December 17, 2009
JENNER HEADLANDS — PROTECTED FOREVER!
After a five-year quest, and in spite of significant hurdles related to California’s economic crisis, the Sonoma Land Trust closed escrow today and acquired the stunning 5,630-acre Jenner Headlands — a nationally significant project and the single largest conservation land acquisition in Sonoma County. This $36 million purchase was completed due to the extraordinary efforts and collaboration of 10 public and private funding partners.
“This is an example of what can be achieved, even in these challenging times, when we work together,” said Amy Chesnut, Sonoma Land Trust acquisitions director and manager of this project from the outset. “We’ve been fortunate to have conservation-minded landowners and enthusiastic partners all willing to do what was necessary to make this deal succeed. It’s been an outstanding collaboration on behalf of the public and future generations.”
Celebrating the season
SLT members made merry and enjoyed delicious local fare at our annual holiday party at the White Barn in Glen Ellen last weekend. Renowned author Jonah Raskin wrote a poem, “Trust the Land,” special for the occasion and read from his new book, Field Days.
Enjoy the poem and more photos
Troughs on Tolay help protect native plants
The Tolay Creek Ranch Riparian Enhancement Plan has just been completed, capping a busy year of natural and cultural resource studies and reports. The plan describes a vision of Tolay Creek in full riparian splendor, with clean water flowing in the channel, healthy native trees and shrubs lining the banks, and well-managed livestock grazing to help keep the natural systems healthy. Thanks to grants from the Moore Foundation and the Natural Resources Conservation Service Wildlife Habitat Incentives Program, we have just finished installing livestock watering troughs to better manage the distribution of cows on the property. Next year, we will complete our grazing management plan and install fencing to keep cows out of the creek. Well-managed cows are one of the keys to maintaining healthy populations of native wildflowers and native grasses.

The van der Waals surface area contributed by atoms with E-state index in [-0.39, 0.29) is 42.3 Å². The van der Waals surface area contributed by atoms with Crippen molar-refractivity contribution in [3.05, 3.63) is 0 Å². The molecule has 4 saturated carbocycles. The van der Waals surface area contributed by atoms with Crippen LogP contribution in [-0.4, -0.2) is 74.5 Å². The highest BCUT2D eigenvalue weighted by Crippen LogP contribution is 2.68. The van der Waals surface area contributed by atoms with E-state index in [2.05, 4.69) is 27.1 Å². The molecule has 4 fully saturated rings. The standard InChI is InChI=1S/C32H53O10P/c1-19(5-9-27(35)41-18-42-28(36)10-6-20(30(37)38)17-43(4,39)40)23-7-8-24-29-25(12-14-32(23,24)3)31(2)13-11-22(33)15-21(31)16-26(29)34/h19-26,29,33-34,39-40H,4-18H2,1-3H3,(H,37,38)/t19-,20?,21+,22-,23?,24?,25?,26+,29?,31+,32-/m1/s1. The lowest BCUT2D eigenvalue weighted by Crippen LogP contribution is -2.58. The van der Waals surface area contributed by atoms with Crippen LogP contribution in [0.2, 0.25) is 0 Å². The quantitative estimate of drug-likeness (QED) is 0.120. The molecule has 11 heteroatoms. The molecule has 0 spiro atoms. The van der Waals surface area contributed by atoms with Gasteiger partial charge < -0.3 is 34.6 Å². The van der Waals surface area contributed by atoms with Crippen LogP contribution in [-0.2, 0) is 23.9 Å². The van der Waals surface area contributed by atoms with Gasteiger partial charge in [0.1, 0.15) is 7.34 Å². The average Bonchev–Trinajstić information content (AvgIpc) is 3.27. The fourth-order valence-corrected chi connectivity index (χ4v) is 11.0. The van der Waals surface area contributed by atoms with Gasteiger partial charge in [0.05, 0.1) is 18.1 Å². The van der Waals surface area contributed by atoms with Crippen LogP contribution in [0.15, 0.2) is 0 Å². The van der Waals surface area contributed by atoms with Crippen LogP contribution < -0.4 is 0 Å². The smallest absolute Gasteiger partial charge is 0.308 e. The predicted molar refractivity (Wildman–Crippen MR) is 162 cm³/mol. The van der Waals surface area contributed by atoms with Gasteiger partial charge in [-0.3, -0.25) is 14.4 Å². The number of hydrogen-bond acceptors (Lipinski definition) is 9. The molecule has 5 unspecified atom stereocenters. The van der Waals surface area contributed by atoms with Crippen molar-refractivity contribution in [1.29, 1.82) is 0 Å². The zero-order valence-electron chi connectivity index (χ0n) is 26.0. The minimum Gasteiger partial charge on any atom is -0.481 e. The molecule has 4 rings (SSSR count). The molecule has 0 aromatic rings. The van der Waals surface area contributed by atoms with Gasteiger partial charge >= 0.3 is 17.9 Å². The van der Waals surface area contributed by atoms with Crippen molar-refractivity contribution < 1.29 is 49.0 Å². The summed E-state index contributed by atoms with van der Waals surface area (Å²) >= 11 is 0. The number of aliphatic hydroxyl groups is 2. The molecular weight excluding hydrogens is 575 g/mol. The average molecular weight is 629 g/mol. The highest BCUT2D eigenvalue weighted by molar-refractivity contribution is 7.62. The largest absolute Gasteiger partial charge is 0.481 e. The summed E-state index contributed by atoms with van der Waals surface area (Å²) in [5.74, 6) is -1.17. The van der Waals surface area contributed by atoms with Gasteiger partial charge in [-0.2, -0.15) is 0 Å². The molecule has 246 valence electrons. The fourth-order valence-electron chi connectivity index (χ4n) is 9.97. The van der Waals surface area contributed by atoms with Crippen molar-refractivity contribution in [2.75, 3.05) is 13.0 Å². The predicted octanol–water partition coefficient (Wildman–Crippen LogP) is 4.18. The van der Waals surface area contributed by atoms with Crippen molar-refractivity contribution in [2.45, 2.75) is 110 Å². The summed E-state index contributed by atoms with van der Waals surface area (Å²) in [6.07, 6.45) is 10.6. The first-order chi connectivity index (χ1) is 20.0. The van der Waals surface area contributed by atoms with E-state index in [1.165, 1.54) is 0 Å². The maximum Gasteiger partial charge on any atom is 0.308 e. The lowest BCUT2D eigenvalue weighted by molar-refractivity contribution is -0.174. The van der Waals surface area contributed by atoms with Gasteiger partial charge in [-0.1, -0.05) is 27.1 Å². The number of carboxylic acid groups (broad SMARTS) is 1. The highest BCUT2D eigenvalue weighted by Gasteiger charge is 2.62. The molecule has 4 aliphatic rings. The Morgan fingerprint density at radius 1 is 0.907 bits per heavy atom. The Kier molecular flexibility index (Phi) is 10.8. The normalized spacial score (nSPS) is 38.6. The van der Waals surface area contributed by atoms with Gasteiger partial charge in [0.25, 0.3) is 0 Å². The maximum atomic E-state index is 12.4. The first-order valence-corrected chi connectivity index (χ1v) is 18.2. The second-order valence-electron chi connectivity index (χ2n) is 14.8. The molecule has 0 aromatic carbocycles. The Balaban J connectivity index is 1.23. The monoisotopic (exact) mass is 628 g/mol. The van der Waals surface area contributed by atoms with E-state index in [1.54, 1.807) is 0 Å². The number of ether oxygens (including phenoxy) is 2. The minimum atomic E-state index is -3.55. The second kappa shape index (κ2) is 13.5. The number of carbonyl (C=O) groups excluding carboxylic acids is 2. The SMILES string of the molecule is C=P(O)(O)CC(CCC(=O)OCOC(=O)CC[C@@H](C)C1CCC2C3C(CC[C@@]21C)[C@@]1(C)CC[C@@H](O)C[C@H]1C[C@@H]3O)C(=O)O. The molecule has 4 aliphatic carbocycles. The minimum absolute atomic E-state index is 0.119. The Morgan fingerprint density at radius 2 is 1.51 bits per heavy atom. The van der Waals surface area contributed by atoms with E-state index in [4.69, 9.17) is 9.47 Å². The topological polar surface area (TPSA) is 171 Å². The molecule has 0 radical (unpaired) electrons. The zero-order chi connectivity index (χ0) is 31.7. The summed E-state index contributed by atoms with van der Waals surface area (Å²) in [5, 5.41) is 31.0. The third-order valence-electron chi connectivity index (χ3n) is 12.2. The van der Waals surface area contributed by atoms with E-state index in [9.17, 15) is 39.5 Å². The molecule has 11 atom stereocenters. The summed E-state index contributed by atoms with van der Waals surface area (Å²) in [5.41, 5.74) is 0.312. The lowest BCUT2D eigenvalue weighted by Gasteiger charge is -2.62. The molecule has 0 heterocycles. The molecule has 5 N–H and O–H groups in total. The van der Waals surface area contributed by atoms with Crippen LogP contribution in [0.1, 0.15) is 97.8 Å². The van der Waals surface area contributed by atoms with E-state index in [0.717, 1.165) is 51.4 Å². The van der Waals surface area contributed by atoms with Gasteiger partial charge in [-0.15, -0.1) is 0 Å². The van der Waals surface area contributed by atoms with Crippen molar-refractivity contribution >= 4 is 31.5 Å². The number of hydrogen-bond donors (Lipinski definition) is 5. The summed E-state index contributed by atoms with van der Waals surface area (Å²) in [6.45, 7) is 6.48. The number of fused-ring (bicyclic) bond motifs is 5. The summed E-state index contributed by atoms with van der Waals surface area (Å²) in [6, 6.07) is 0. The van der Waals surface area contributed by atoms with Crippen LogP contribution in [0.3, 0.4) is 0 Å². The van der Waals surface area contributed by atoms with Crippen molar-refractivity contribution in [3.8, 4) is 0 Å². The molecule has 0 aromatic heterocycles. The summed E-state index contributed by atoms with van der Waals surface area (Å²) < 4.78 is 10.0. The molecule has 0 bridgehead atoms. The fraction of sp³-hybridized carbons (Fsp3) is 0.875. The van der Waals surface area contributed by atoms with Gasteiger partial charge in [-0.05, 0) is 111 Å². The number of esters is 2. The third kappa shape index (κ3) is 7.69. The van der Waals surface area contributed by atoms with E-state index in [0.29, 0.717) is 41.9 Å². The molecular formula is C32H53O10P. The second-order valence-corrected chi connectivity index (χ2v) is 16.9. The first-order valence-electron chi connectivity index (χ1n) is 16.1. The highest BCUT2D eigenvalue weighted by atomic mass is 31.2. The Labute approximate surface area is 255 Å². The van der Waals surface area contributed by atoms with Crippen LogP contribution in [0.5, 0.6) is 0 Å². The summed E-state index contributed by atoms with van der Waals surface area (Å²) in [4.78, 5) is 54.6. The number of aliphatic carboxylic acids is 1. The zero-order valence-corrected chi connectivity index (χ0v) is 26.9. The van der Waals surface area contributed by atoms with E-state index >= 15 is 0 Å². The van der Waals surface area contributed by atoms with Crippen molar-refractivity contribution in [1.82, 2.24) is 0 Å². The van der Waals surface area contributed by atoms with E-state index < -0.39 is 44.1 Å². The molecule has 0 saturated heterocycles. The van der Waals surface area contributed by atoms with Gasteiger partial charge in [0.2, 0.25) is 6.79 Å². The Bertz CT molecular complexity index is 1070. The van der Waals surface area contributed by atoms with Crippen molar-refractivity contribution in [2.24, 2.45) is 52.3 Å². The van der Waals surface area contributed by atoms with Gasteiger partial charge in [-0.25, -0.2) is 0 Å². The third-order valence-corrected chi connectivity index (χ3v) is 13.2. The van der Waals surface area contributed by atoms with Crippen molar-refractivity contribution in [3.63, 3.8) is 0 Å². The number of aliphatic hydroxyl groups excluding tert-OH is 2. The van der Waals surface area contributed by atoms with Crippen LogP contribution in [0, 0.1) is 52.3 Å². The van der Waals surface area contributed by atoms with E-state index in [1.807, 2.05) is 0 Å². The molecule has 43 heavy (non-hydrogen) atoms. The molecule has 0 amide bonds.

Species moving up higher and north
SLT staffers Wendy Eliot and Tony Nelson attended the Laguna Foundation Conference focusing on climate change and its effect on conservation. Amid a lot of uncertainty, it is clear that global warming is already here — species’ migrations and range contractions driven by climate change are well documented. Scientists are saying that species are responding to warming temperatures by moving higher in elevation and further north. Sonoma County, with its proximity to the coast and topographic diversity, is likely to remain a biodiversity hot spot. So the consensus is that the best hedge against climate change impacts to biodiversity is to build large, connected preserves with resilience to change. This is consistent with SLT’s approach to land protection in the Baylands and along the coast at the Jenner Headlands. Yes, we do live in interesting times and we’ll stay engaged and informed so we, too, can be resilient to this changing environment.
Ballot measure to support state parks
The California State Parks Foundation and related partners have filed a proposed statewide ballot measure to create a long-term, sustainable funding mechanism to keep state parks open and accessible for Californians. The "California State Parks and Wildlife Conservation Trust Fund Act of 2010" calls on Californians to support the state park system and wildlife conservation areas by paying $18 annually for a State Park Access Pass surcharge on vehicle license fees. Volunteers are now needed to gather signatures to qualify the initiative for the ballot.
Click here for more information
Double the value of your year-end gift
Jean Schulz has pledged $2 million to save our open lands, but her generous pledge must be matched, dollar for dollar. So far, we have raised $1.1 million — we’re more than halfway there! Each gift saves land, protects wildlife habitat, adds miles of trails and provides more public access. Here are three easy ways to donate:
1. Make a special year-end gift to our Redwoods to the Bay: Saving Sonoma County Signature Landscapes campaign to protect our remaining large open spaces.
2. Purchase a holiday gift membership for your friends, co-workers and family members. Click here to purchase gift memberships.
3. Contribute from your IRA tax free if you are 70-½ or older. This provision will expire on December 31, 2009. Contact Beverly Scottland at (707) 526-6930, ext. 108 or Beverly@sonomalandtrust.org for instructions or questions.
Thank you and happy holidays from your friends at the
Sonoma Land Trust!
Read our Winter newsletter here